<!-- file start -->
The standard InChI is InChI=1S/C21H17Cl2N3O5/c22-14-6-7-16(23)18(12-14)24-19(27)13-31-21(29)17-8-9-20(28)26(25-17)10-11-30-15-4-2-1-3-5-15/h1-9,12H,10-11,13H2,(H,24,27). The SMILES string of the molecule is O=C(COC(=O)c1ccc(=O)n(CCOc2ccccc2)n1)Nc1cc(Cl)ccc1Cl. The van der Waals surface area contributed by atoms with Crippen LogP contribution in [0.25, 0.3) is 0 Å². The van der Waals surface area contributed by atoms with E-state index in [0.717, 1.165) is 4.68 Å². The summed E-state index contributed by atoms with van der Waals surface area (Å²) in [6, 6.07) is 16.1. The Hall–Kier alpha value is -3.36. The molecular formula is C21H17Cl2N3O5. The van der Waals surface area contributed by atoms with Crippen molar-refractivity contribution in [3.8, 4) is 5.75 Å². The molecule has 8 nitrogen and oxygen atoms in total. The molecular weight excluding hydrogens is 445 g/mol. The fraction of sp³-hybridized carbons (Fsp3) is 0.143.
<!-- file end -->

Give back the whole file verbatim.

The standard InChI is InChI=1S/C21H17Cl2N3O5/c22-14-6-7-16(23)18(12-14)24-19(27)13-31-21(29)17-8-9-20(28)26(25-17)10-11-30-15-4-2-1-3-5-15/h1-9,12H,10-11,13H2,(H,24,27). The SMILES string of the molecule is O=C(COC(=O)c1ccc(=O)n(CCOc2ccccc2)n1)Nc1cc(Cl)ccc1Cl. The van der Waals surface area contributed by atoms with Crippen LogP contribution in [0.25, 0.3) is 0 Å². The van der Waals surface area contributed by atoms with E-state index in [0.717, 1.165) is 4.68 Å². The summed E-state index contributed by atoms with van der Waals surface area (Å²) in [6, 6.07) is 16.1. The Hall–Kier alpha value is -3.36. The molecular formula is C21H17Cl2N3O5. The van der Waals surface area contributed by atoms with Crippen molar-refractivity contribution in [3.8, 4) is 5.75 Å². The molecule has 8 nitrogen and oxygen atoms in total. The molecular weight excluding hydrogens is 445 g/mol. The fraction of sp³-hybridized carbons (Fsp3) is 0.143.